Pork rind (known as crackling the United Kingdom, and pork crackle in Australia) is the skin of a pig. Cooked, this may be either eaten warm with a meal, or served cold as a snack. In both forms, any fat attached to the skin of pig at the time of frying is absorbed in the process.
When used as a snack food, chunks of cured pork skins are deep-fried and puffed into light, irregular curls.
When he was in the White House, U.S. President George H. W. Bush said that pork rinds were his favourite snack.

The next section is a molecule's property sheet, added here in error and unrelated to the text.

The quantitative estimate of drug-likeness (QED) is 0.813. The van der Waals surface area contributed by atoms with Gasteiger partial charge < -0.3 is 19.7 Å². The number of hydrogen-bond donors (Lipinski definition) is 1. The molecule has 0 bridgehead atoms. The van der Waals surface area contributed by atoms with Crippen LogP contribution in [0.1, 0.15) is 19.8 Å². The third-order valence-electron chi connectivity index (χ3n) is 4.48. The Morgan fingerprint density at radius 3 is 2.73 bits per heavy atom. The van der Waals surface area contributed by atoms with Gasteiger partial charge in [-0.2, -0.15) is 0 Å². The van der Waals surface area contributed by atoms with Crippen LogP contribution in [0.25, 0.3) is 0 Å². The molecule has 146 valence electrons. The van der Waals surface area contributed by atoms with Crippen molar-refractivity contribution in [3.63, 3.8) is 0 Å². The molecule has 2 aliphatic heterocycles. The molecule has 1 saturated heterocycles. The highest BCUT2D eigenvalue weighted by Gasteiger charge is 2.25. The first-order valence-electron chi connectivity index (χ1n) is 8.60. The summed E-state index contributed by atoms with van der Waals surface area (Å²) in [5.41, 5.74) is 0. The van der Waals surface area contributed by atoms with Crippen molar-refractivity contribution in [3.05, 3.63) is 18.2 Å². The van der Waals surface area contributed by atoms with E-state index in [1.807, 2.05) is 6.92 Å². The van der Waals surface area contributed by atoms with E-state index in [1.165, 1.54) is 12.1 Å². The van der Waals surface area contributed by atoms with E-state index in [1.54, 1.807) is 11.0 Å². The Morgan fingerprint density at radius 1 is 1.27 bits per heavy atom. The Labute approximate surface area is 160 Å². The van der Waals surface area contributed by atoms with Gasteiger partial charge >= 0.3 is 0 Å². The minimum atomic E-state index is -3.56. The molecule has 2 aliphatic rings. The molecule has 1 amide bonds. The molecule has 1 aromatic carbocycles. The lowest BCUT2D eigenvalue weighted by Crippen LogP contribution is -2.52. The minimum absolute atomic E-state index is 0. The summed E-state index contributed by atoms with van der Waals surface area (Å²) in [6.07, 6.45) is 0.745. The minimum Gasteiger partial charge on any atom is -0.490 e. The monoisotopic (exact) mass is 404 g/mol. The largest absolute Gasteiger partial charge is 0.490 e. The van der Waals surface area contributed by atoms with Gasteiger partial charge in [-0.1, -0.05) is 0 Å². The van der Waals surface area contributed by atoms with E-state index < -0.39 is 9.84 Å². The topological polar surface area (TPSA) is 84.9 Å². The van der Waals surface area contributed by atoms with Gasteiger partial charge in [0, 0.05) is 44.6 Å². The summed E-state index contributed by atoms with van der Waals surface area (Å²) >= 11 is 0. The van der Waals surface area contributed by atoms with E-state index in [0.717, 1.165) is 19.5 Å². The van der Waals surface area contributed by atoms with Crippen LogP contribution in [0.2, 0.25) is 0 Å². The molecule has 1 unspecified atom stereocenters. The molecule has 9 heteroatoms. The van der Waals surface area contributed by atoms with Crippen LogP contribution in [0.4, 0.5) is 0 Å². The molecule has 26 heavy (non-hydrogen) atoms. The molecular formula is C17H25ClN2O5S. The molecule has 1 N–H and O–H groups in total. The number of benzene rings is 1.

Pork Crackling is the British name for the salted crunchy pork rind produced when roasting a joint of pork. The heat of the oven causes the fatty pork skin to dry, bubble up and become crunchy. The layer of fat underneath is retained, and can be eaten with the skin or removed. Some supermarkets now sell just the layer of skin and fat (no meat), in a raw form for home grilling or roasting, or cooked and ready to eat from hot food counters.
Excellent recipe for crunchy pork crackling
This recipe is the best we have for cooking pork belly, resulting in succulent pork and very crunchy crackling: Slow roast herby pork belly